[quote=JKirkLVNV]My own inclination is to stress greater catechisis. I understand that Our Lord is, Body and Blood, Soul and Divinity, completely present in Both Species and Either Species. If some one doesn’t, then they need to be taught better. Our Lord gave Both, there is no reason NOT to take both (obviously, not at huge papal masses, etc.). It could be argued that by denying the Chalice and giving the Host, we could potentially raise the Chalice in the minds of some to a “higher” level than the Host (ie, only the priests are “worthy” to receive it). Are we going to then reverse and give only the Chalice until they catch a clue? Our Lord gave BOTH, there is no indication that He intended that we should do other than receive BOTH, it is within the Church’s legitimate, Christ-given authority to govern Her Sacraments and to either permit the Chalice or withhold it and She has again allowed it to the laity. It is neither more holy to refrain from the Chalice (we are not worthy of either the Most Sacred Body or the Most Precious Blood) nor is it more “traditional” (in the history of the Church, it was only denied from about the 12th century, so we HAD it for more years (400) than we didn’t have it). And, as you said, “There is a reason the Church changed practices.” Well, here’s a reason she’s changed them again. She had a good think and decided to shift her discipline. Regardless of what we do, the Church is always, absent the Parousia, going to confront problems from within Her ranks and without. It’s been that way from the beginning and will be that way until He comes in glory.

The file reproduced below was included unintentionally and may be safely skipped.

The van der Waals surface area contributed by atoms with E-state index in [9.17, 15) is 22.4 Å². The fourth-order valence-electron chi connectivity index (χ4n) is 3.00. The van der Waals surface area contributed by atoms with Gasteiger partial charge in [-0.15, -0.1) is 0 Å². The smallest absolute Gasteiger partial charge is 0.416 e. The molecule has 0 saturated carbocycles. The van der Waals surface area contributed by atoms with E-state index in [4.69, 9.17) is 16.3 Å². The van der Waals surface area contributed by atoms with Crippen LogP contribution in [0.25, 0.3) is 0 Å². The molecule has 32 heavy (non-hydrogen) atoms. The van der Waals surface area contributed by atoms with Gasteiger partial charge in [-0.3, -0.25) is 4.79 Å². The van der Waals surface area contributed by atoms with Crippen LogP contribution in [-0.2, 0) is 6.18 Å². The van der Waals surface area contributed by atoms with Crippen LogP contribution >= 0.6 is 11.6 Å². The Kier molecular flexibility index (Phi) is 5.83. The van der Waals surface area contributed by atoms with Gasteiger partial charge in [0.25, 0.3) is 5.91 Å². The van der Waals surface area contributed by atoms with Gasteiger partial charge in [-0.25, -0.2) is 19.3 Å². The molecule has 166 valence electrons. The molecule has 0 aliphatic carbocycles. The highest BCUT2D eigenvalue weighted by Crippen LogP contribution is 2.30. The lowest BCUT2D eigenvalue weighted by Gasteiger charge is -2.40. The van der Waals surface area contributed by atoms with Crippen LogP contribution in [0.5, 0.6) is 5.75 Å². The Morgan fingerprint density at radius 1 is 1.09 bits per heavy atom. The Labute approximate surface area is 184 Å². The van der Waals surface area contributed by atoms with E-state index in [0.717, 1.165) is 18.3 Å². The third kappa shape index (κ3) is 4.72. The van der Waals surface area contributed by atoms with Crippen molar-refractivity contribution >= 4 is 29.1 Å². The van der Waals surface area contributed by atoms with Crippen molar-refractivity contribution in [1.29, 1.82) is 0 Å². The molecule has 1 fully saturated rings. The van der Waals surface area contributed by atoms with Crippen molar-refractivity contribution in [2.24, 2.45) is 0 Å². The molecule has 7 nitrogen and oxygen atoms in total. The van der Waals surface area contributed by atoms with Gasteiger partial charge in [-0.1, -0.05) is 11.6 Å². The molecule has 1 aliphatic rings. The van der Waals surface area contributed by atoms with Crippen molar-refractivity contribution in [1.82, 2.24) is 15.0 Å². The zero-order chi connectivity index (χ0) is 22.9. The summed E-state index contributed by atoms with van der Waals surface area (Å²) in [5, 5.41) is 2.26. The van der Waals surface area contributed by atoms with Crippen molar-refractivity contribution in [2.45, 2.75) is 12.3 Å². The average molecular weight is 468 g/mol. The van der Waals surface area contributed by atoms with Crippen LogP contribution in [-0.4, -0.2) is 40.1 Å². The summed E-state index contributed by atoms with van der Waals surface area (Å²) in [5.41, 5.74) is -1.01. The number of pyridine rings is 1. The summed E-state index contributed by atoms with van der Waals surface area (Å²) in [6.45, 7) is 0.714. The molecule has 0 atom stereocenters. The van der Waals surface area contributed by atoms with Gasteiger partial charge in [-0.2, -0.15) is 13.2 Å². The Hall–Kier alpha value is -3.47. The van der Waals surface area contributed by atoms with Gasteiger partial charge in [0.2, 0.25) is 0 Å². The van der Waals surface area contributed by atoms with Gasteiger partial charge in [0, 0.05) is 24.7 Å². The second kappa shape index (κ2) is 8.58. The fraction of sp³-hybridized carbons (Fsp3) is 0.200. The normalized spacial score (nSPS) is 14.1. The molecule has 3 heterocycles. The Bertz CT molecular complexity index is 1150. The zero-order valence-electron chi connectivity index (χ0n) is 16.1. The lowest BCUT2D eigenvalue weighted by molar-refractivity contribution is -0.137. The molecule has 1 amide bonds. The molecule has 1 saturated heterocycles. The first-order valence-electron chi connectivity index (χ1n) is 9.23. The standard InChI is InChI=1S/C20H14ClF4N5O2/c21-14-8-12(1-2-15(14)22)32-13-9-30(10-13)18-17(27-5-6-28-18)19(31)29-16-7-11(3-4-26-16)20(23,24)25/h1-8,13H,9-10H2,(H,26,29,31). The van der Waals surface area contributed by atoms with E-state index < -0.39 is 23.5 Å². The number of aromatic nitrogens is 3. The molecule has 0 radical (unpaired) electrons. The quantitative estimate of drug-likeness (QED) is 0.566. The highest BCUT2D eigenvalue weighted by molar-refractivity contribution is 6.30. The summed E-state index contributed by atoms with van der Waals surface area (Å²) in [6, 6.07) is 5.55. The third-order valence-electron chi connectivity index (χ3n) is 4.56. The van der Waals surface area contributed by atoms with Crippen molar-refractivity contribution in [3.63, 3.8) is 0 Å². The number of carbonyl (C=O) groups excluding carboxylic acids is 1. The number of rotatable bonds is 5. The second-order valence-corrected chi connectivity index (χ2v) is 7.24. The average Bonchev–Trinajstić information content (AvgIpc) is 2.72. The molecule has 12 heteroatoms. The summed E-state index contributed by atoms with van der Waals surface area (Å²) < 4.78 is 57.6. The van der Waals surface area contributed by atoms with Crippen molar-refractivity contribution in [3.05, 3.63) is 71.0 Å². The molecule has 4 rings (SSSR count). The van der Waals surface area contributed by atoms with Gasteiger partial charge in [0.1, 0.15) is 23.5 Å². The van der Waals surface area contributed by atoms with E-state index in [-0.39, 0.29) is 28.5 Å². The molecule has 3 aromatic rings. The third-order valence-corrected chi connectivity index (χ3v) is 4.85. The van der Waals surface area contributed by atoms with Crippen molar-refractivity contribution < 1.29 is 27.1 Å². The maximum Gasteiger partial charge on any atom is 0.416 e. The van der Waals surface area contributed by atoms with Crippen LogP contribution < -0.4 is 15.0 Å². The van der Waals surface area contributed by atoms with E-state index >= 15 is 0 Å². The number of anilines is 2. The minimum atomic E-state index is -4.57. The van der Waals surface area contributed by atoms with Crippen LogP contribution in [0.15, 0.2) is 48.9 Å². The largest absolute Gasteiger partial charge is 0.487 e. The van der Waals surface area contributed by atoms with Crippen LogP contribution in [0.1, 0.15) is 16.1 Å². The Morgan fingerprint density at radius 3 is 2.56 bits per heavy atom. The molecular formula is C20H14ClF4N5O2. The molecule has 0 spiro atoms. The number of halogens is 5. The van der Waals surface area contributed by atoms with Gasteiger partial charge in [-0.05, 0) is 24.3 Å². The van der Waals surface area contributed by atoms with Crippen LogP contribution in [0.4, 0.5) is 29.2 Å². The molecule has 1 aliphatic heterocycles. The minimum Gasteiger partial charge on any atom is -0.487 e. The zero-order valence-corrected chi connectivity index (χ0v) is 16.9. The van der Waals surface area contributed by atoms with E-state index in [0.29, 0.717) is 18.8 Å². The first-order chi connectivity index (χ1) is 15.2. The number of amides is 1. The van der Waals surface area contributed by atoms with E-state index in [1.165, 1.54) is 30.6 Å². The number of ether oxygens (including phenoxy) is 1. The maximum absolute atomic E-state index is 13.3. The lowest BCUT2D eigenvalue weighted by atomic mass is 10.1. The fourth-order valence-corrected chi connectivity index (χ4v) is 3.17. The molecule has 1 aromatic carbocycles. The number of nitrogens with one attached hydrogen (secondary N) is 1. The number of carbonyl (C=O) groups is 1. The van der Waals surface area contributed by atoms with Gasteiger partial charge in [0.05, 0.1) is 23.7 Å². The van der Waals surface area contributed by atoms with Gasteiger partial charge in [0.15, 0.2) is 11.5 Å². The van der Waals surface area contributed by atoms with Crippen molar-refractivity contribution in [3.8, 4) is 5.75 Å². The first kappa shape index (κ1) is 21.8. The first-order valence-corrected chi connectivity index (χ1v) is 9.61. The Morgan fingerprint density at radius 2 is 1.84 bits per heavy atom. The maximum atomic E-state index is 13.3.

Whether Michael Davies was a good guy or a bad guy can be debated endlessly, but he was certainly correct about some things, such as the fact that the liturgy post Vat II does resemble a Protestant liturgical service more so than prior to Vat II. That is right before our eyes, ears and noses every Sunday at the Novus Ordo rite Mass. Sure it is “valid” in the sense that it was promulgated by the Magisterium, but in as much as it wasn’t supposed to have doctrinal impacts (only disciplinary/procedural ones) we can still question whether it has had good or bad results for the Church. Personally, I think it has made it easier for Protestant converts as it is less foreign to them than the TLM would have been. If those converts are faithful to the Magisterium and help in building the kingdom, that seems like a good thing. If the new Mass helped all Catholics to be properly catechized, that would be wonderful. If new Masses were always and everywhere reverently celebrated, awesome.
But the reality of the last 40 years tells a different story for the Church. See link before for devastating stats on the state of the Church since Vat II reforms from Ken Jones book: Index of Leading Catholic Indicators.
Letters in response to New Oxford Review article on the same:
“After the Council…in the place of the liturgy as the fruit of organic development came fabricated liturgy. We abandoned the organic, living process of growth and development over centuries, and replaced it…with a fabrication, a banal-on-the-spot product.”
endorsement of the book, The Modern Rite, by Klaus Gamber (2002. St. Michael’s Abbey Press) by Joseph Cardinal Ratzinger from back cover of the book